Pop singer Ellie Goulding said she will now perform at the Dallas Cowboys’ Thanksgiving Day halftime show after threatening to pull out unless the Salvation Army, a faith-based nonprofit organization, made a “solid, committed pledge or donation to the LGBTQ community.”
The British singer threatened to pull out of the halftime show after her fans wrongly claimed that the Salvation Army discriminates against the LGBT community.
The annual Thanksgiving Day game promotes the Cowboys’ “Red Kettle Kickoff,” which raises money and brings awareness to the Salvation Army’s annual holiday initiative, the red kettle campaign. The campaign seeks to provide shelter and meals for the homeless as well as gifts for children during the holiday season.
On Thursday morning, the National Commander of the Salvation Army, David Hudson, told Fox News that Goulding will indeed perform at the game as planned.
“We’d like to thank Ellie Goulding and her fans for shedding light on misconceptions and encouraging others to learn the truth about The Salvation Army’s mission to serve all, without discrimination,” the statement reads. “We applaud her for taking the time to learn about the services we provide to the LGBT community. Regardless of race, ethnicity, sexual orientation or gender identity, we’re committed to serving anyone in need.”
Hudson added that her performance will “kick off a season of giving that helps support these and many other programs and services throughout the country.”
In a series of tweets Thursday morning, Goulding didn't address her earlier accusations against the nonprofit, but said her relationship with The Salvation Army is "all love" and thanked the organization for "allowing me to be a part of the wonderful things you do."
"I love @SalvationArmyUS for their amazing efforts and dedication," she wrote.
Goulding first announced she was backing out of the show in an Instagram post: "I have reached out to The Salvation Army and said that I would have no choice but to pull out unless they very quickly make a solid, committed pledge or donation to the LGBTQ community,” Goulding wrote, The Dallas Morning News reported. “I am a committed philanthropist as you probably know, and my heart has always been in helping the homeless, but supporting an anti-LGBTQ charity is clearly not something I would ever intentionally do. Thank you for drawing my attention to this.”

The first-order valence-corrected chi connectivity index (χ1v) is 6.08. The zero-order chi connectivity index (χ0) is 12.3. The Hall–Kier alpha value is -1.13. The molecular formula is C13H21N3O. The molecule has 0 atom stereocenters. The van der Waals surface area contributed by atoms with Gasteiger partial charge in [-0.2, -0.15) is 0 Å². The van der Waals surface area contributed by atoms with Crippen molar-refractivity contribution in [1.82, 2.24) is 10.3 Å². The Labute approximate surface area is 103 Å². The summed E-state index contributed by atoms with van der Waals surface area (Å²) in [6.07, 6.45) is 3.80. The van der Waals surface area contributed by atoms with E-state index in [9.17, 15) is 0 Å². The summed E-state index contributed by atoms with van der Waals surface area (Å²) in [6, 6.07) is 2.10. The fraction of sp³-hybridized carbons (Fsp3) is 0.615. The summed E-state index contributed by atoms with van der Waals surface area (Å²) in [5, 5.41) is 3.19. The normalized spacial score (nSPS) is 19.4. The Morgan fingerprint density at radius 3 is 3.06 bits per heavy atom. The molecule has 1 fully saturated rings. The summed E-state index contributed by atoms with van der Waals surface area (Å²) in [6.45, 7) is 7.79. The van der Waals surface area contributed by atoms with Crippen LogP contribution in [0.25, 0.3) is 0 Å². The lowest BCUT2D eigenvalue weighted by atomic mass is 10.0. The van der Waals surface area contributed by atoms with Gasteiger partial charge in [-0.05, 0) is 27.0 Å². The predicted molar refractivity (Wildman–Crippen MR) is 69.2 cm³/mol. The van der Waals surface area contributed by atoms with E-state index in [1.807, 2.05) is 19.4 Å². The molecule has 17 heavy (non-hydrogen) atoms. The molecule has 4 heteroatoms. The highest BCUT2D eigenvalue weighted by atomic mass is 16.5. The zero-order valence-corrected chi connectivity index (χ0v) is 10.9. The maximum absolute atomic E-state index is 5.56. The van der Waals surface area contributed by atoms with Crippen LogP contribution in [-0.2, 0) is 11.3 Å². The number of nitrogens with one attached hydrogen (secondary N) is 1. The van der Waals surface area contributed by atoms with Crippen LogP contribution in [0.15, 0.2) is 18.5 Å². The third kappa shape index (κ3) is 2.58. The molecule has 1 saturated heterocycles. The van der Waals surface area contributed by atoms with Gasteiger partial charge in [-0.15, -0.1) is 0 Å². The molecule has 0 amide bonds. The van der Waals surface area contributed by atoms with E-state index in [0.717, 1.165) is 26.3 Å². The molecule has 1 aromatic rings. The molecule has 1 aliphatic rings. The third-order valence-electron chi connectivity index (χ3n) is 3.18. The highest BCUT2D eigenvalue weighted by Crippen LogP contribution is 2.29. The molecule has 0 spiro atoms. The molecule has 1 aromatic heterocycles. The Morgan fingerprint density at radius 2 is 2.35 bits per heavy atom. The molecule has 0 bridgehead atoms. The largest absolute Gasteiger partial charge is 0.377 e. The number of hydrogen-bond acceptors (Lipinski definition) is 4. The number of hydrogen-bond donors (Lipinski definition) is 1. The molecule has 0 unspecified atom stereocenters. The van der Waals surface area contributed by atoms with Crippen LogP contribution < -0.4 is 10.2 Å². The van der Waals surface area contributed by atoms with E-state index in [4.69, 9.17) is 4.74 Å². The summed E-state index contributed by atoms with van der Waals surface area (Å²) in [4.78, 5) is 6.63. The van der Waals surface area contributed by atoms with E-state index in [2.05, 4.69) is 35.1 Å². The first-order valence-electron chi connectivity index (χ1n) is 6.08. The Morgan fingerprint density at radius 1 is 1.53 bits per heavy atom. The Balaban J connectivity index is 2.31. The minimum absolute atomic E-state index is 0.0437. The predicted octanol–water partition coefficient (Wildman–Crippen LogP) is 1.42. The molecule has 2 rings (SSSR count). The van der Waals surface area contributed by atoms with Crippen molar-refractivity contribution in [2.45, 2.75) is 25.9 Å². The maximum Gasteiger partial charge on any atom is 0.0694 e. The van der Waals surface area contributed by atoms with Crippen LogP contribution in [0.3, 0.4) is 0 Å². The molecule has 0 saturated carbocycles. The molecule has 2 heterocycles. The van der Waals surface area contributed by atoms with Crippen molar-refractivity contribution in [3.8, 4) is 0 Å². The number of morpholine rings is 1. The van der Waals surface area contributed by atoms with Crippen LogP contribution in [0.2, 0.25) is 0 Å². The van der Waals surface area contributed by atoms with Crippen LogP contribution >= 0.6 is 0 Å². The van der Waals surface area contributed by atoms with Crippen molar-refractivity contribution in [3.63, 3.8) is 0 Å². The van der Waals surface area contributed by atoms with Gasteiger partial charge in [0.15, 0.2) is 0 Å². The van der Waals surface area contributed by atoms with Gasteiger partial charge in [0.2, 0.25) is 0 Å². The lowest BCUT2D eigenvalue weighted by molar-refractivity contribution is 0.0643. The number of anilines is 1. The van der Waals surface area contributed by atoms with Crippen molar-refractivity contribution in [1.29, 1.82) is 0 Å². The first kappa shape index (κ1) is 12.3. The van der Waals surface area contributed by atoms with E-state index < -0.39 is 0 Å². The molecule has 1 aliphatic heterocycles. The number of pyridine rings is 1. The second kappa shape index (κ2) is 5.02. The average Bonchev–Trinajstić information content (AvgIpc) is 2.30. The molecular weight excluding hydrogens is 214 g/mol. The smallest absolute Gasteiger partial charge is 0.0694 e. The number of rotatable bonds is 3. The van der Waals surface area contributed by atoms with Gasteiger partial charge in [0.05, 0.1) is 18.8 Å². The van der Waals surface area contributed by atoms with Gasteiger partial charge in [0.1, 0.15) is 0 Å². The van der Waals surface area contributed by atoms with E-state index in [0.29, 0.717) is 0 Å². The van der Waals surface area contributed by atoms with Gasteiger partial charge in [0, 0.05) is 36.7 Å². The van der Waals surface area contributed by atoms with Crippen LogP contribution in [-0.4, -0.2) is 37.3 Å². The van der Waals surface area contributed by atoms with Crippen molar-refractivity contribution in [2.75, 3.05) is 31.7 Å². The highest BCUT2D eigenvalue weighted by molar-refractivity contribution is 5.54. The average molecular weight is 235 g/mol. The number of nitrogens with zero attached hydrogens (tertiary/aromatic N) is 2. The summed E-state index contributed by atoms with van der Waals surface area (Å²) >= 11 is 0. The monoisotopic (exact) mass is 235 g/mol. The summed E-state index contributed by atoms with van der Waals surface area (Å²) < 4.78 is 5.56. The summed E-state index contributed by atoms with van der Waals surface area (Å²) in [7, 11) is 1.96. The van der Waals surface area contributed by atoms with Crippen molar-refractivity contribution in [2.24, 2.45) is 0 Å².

The backlash against the Salvation Army came after Goulding posted a photo on Tuesday morning showing her visiting one of its centers in New York.
“The Salvation Army annually helps more than 23 million Americans overcome poverty, addiction and economic hardships through a range of social services,” Goulding captioned the photo. “By providing food for the hungry, emergency relief for disaster survivors, rehabilitation for those suffering from drug and alcohol abuse, and clothing and shelter for people in need. I sat and spoke to several people who had come in from the bitter cold for some food (they serve to over 150 per day here), warmth and perhaps a chat with one of the volunteers.”
On its website, the Christian-founded charity says it helps all people in need, regardless of their sexual orientation.
“Helping those in need is the heart of our mission,” notes the website. “We're motivated by the love of God to meet human needs in His name without discrimination. We embrace people regardless of race, gender, ethnicity, sexual orientation, or gender identity.”
The nonprofit said any incident discriminating against the LGBT community “is in clear opposition to all established Salvation Army policy.”
“Any person who comes through our doors will receive assistance based on their need and our capacity to help,” it adds. “The only requirement to receive service is to demonstrate need and abide by the rules and regulations set forth by The Salvation Army in order to maintain a safe and constructive environment.”
As a Christian organization, the Salvation Army acknowledged it “has joined other religious organizations in solidarity on issues such as religious liberty and the traditional definition of marriage.”
“While we recognize that not everyone agrees with our stance on all of these issues, we have demonstrated a consistent ability over the years to work with and alongside individuals and organizations that may not always be in agreement with our theology,” it said.
On Facebook, evangelist Franklin Graham condemned Goulding’s threat as “LGBTQ blackmail.”
“Let her back out — that would’ve been my suggestion to Dallas Cowboys owner Jerry Jones,” he wrote, adding that the Cowboys have been supporting the Salvation Army’s Red Kettle Campaign for 22 years.
“To try to bully any organization because they are based on Christian principles is wrong. Her demand and attempt to intimidate was nothing more than activism run amuck. I’m sure there are hundreds of other qualified, talented singers who would love to perform at this halftime show.”